The opinions expressed in The Lawrentian are those of the students, faculty and community members who wrote them. The Lawrentian does not endorse any opinions piece except for the staff editorial, which represents a majority of the editorial board. The Lawrentian welcomes everyone to submit their own opinions. For the full editorial policy and parameters for submitting articles, please refer to the about section.
The number of times someone has told me “before I met you I thought you were a bitch” is surprisingly high. The number of times I have just been straight-up called a bitch is also fairly high. As someone who is well aware of their Resting Bitch Face (RBF), I think it is understandable that people are initially put off by my presence before they really get to know me. However, what I don’t think is understandable is calling a woman a bitch simply because she is doing her job.
I have had to quit a couple of jobs because someone has called me a bitch. Some people might think that I can’t handle being called names and that this somehow makes me weak, but I don’t think it’s worth sticking around an environment where people think they can call me whatever they want. And I am sure that someone out there has a legitimate reason to call me a bitch. I don’t claim to be a perfect person. I am, however, a hard worker and a rule-follower. While me being a bad person might lead someone to swear at me, I don’t really think my lack of smile should result in a name that extreme.
And this bitch-calling situation is not something that I alone experience. Most women who do their job well have been called some sort of nasty name, bitch being just one example. I remember telling someone last year at one of my jobs that they needed to follow a rule or else I would report them, and they called me a bitch under their breath. Is it really under their breath if I can still hear them, though? Either way, they really did not try to cover up the fact that they thought I was the worst person in the world at that time.
So, naturally, out of frustration, I called my mom to complain about the way I am treated when I work. She heard my complaints and told me, unfortunately, that this was just a common occurrence for women. She had many stories in her back pocket, too. Obviously, I knew this well before I called my mom, but it just stings when you hear something out loud that you wish wasn’t true. I know that this article isn’t going to save women from being called a bitch. I recognize that I am a middle-class white woman and my experiences of being called a bitch can’t be compared to or speak for everyone else’s experience. I can, however, advocate that we start to think about what it really means when we call a woman a bitch.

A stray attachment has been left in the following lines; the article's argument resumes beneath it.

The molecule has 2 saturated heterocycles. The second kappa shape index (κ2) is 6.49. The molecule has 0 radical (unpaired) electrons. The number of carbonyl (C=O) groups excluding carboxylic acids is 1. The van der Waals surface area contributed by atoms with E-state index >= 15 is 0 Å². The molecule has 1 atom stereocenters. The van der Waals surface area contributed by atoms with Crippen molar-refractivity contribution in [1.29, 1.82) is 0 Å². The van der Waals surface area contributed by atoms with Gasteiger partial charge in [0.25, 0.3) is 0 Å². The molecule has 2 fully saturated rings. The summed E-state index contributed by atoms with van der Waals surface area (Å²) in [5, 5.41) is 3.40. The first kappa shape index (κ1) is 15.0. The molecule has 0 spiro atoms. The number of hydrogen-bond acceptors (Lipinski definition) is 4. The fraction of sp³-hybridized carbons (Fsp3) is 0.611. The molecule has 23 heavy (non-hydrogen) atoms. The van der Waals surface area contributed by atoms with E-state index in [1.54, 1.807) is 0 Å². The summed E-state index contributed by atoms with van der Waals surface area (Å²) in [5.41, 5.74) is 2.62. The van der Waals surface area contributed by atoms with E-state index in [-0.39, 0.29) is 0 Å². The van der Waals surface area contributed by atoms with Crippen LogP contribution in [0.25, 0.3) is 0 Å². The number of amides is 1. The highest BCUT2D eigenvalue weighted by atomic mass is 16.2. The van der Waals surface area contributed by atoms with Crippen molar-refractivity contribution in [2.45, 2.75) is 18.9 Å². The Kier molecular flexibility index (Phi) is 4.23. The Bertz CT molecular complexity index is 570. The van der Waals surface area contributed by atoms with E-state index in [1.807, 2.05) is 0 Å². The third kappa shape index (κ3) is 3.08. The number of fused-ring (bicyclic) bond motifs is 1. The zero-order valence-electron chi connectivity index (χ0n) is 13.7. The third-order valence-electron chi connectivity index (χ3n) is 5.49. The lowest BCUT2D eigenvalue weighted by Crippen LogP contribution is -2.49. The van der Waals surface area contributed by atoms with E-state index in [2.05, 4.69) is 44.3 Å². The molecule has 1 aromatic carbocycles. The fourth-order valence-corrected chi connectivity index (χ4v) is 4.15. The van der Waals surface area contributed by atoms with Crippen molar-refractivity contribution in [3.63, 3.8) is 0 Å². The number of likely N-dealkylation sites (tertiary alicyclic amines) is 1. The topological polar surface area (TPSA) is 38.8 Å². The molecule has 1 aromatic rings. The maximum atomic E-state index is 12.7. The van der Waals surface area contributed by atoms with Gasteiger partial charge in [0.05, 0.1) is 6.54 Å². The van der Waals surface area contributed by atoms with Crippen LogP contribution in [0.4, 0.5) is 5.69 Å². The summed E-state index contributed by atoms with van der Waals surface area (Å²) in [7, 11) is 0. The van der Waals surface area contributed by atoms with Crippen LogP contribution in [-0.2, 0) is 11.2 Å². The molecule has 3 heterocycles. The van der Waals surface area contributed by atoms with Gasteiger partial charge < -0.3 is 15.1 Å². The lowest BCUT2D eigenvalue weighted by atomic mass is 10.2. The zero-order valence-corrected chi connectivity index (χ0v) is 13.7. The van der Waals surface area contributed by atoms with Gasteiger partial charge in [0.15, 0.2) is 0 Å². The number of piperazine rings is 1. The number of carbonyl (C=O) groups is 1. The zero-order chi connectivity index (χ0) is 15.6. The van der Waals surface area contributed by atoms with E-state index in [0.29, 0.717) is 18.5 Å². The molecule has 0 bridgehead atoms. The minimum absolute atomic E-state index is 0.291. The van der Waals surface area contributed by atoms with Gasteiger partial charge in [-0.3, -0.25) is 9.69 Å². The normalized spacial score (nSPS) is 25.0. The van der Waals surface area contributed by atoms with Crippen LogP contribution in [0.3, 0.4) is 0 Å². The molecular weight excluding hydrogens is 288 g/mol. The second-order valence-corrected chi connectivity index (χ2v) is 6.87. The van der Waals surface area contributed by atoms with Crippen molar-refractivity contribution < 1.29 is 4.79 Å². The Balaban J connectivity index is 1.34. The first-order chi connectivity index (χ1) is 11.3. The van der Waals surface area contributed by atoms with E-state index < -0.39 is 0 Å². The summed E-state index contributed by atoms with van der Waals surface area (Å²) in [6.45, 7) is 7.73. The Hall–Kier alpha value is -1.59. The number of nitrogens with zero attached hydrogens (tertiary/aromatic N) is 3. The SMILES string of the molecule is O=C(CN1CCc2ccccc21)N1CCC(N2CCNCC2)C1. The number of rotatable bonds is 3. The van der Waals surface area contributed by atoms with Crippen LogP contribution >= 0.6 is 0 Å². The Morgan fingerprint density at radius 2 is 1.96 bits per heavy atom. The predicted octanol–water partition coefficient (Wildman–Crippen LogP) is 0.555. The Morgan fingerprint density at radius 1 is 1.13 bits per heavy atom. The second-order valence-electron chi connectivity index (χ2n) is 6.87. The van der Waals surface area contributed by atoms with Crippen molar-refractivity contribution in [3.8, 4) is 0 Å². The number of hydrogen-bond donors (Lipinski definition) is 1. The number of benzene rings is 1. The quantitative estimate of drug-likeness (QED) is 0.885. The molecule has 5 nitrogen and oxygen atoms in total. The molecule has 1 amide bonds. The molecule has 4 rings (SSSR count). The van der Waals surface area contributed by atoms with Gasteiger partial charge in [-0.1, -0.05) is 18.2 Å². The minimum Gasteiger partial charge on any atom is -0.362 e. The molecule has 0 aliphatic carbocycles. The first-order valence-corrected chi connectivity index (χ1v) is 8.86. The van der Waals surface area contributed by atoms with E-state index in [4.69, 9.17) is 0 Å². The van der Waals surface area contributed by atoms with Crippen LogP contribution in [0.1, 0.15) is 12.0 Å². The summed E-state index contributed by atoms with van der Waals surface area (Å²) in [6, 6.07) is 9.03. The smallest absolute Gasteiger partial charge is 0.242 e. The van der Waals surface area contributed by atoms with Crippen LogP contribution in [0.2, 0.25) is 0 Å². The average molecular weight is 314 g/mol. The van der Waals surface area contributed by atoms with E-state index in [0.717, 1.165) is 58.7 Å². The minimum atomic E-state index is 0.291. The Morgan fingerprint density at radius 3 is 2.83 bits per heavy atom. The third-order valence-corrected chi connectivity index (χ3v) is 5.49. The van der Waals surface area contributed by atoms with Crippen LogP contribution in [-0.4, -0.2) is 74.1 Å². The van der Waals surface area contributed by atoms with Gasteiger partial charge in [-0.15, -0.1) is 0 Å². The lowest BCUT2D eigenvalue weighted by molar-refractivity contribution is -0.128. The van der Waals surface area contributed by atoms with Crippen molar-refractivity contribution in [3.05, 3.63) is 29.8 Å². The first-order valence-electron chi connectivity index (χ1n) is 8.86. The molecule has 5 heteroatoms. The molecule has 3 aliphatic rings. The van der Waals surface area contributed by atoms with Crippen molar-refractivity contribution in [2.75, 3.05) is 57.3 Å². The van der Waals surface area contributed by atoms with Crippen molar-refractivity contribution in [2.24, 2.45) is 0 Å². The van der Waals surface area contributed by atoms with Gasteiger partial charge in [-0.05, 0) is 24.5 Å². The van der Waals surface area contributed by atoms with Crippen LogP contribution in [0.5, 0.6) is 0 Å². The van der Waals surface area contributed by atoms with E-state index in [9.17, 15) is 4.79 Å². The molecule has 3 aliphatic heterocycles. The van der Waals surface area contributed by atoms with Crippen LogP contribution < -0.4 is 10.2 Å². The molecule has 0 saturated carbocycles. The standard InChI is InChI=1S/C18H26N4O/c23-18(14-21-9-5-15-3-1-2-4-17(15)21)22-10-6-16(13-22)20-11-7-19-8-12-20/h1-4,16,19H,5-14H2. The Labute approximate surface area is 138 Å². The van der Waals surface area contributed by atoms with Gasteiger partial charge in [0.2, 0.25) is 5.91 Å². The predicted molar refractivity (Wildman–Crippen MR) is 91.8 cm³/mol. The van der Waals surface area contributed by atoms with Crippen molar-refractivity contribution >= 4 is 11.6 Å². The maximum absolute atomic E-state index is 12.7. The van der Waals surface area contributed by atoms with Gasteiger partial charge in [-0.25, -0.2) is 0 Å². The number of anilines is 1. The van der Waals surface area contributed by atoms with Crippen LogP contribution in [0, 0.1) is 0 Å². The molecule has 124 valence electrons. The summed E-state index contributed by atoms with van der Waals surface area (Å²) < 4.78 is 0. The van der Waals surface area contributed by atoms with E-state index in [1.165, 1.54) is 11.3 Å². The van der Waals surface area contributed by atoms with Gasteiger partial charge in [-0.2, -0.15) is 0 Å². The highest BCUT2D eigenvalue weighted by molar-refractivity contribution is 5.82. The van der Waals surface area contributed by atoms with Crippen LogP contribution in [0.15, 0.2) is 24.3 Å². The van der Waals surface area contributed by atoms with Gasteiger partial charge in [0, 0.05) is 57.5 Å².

I have called people a bitch before, like many others probably have. Often, when we have a negative impression of someone, we instantly react to their presence with the need to label them as something. If we work to change our mindset, however, to realize that bitch is often used on women who are simply doing their job and living their life, we might be able to take a step back from the word altogether. There is a very big difference between a woman who asks you to put a mask on and a woman who punches you in the throat for no reason, but the same title of “bitch” is used for both scenarios.
While we all have our reasons to call someone a bad name, I hope they are actual reasons, not just inconveniences in your life. And to the women who have been called a bitch when they really didn’t deserve it (I am probably talking to most women now), I hope you know your worth. You’re going to get called a bitch at some point in your life. While this name calling won’t naturally disappear, just know that being called a bitch often means that you told someone the correct thing, and they just don’t want to hear it.
I am not asking for pity from people because I was called a bitch a handful of times. I really don’t think that is going to accomplish anything. I do, however, hope that this made you think about who you’re calling names and why. We can’t always stop “bitch” from coming out of people’s mouths, but we can notice that more often than not the reason for this has more to do with how people react to inconveniences involving women and less to do with who women really are.
And to the women who have been called bitch, whether to their face or behind their back, take it as a compliment. If we won’t be given the recognition we deserve for doing our jobs and doing them well, we might as well start cheering ourselves on. Remember to do no harm, but also take no shit.
Your favorite bitch,